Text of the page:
Then Ryan asked Amazon to “make an exception” in regards to The Pedophile’s Guide, as though it were somehow different than Understanding Loved Boys and Boylovers, or, for that matter, any other “objectionable” title.
No exception can be made. If every challenging book sparked similar public fury, the idea of making exceptions—and inadvertently segregating one “type” of book from another without clear and consistent regulations—the practice will become the norm.
That means anyone with a bone to pick—and possibly an underlying political agenda, radical or otherwise—can lobby to remove a book from Amazon’s listings and their arguments will be historically justified based on the successful elimination of The Pedophile’s Guide. If that becomes the standard, say goodbye to And Tango Makes Three, the children’s title that met with fervent religious admonition due to its “glorification” of homosexuality.
If Amazon wants to eradicate controversial materials from its website, it needs to clarify its content removal policies. They are currently inconsistent, even hypocritical, for if one book on pedophilia can be sold, others in a similar vein should also have that freedom.
It’s also inconsistent behavior that Amazon would swing the First Amendment around for one book about pedophilia but not another (even though the First Amendment only applies to the government and not companies).
Reason #4 – Other Incendiary Books are Still Available for Purchase
Not only are other books regarding the practice of pedophilia available for sale on Amazon.com, there are dozens—if not hundreds—of titles that also spit in the face of Amazon’s current-standing guidelines. And these titles have the potential to be even more dangerous.
The Pedophile’s Guide does, admittedly, violate two of Amazon’s own e-book content guidelines, which prohibit the publication of “offensive material,” as well as content that “may lead to the production of an illegal item or illegal activity.” But Amazon’s hypocrisy persists, as I previously wrote:
The Anarchist Cookbook, a how-to guide to making homemade bombs, among other dangerous and illegal material, is still for sale on Amazon.com. You can also purchase The Turner Diaries, a thinly-veiled novel written by a former member of the National Alliance that advocated a violent upheaval of the United States government. What exactly is the difference between The Pedophile’s Guide and these books that blatantly and proudly ‘may lead to the production of an illegal item or illegal activity’?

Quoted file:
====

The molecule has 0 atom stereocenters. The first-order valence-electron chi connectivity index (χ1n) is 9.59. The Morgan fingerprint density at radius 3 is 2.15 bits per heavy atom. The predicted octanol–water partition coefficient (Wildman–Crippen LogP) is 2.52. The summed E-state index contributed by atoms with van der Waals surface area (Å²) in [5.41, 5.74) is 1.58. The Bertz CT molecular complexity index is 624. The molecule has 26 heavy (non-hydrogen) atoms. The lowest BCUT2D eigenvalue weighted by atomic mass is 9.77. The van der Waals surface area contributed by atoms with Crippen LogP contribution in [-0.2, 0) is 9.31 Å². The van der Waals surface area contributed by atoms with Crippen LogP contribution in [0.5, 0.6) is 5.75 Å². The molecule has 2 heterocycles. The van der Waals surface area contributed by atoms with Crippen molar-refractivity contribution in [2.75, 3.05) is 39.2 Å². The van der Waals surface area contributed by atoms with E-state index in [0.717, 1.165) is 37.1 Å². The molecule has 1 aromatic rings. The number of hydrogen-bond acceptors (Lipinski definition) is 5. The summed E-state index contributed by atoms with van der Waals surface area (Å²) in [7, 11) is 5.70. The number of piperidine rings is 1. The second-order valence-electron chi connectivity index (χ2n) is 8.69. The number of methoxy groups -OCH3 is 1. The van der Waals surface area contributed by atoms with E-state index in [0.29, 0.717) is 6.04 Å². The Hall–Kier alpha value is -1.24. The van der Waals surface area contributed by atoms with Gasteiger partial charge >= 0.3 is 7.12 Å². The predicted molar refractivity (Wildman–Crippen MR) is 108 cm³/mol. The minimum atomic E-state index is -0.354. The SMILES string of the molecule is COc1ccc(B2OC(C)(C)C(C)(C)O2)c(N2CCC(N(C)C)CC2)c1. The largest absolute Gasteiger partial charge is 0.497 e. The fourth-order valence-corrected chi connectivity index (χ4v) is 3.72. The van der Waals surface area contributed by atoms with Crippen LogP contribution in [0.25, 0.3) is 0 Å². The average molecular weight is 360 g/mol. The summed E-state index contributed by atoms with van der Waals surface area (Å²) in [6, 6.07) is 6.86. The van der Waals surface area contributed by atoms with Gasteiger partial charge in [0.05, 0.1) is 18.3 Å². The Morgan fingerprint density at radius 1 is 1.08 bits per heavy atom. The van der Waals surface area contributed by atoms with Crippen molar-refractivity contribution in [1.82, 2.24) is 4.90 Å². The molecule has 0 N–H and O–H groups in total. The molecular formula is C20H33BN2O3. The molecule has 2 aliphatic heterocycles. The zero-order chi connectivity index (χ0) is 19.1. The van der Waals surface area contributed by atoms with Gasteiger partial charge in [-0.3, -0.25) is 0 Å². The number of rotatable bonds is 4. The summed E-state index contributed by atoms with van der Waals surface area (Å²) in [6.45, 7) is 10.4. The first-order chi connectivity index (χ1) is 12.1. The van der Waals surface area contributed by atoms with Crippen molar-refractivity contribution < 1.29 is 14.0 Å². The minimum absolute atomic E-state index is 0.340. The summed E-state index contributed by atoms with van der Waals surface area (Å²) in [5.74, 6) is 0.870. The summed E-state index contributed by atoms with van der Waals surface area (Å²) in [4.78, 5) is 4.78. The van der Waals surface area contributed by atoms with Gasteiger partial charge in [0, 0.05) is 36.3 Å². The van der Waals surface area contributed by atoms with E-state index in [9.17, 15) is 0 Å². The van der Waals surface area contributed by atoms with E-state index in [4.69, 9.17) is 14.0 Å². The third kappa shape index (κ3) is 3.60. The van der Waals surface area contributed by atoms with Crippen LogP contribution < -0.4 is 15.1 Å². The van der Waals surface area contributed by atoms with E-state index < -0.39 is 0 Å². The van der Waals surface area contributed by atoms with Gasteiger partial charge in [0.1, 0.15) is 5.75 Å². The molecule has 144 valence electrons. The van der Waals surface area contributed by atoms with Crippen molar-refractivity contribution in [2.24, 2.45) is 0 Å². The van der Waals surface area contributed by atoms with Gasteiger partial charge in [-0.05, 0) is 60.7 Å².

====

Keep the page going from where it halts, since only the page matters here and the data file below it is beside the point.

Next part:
To decide what is deemed “objectionable,” our government would have to engage in another hard-fought debate over semantics, just like the one currently ping-ponging in the Supreme Court about defining what is considered “deviant violence” in video games. For if we’re prepared to call The Pedophile’s Guide objectionable, we’ll have to revisit other books that have been branded that way, such as Lolita (child sex), Ulysses (bowel movements), The Catcher in the Rye (obscenity, Lennon assassination), Mein Kampf (duh), and many, many others.
Reason #5 – Banning One Book Won’t Stop Pedophilia
If (and that’s a pretty big “if”) the purpose of barring sales of The Pedophile’s Guide on Amazon is to eradicate pedophilia from our culture, or, even worse and more impossible, to sublimate it to the point where its existence is disbelieved, one book isn’t going to do squat. Hundreds won’t either. This is a cause that some people vehemently believe, legal or not, is natural and righteous.
Don’t forget the other subcultures and organizations fueled by hatred and supposed perversion. There’s the North American Man/Boy Love Association (NAMBLA), which was supported by Alan Ginsberg. Though NAMBLA has predominantly faded into obscurity, that doesn’t mean it’s going away. Nor will the Ku Klux Klan, or the National Alliance, or the Earth Liberation Front, or Al Qaeda, or, for that matter, GLAD—which is classified as perverted by millions.
Subcultures such as these aren’t easy to stomp out, just as they’re difficult to moralistically, characteristically, or behaviorally define. One man’s pride parade is another man’s jihad.
Their scriptures, too, will persist. It is well within Amazon’s rights to stop selling the book, whether it be censorship or not, but The Pedophile’s Guide has, in its own way, already made its point.
And if it isn’t already, it will be widely available for download, free of charge. It’ll be printed on loose-leaf and distributed, wherever, and whether people are like-minded or not. It’ll be a topic of conversation until it’s temporarily forgotten, yet will be referenced the next time something like this arises—and it will.
So, while I wholeheartedly support the freedom of expression in the blogosphere’s collective disgust, and respect the oppositional public’s demands for justice—whatever that means—and, of course, love Ryan O’Hanlon, there are too many logical errors, complications, uncertainties, and flat-out hypocrisies for me to agree with anyone who believes that I should not have the right to buy The Pedophile’s Guide to Love and Pleasure from Amazon, downloaded via Whispernet, readable on my Kindle.
Disagree? Check out Ryan O’Hanlon’s take.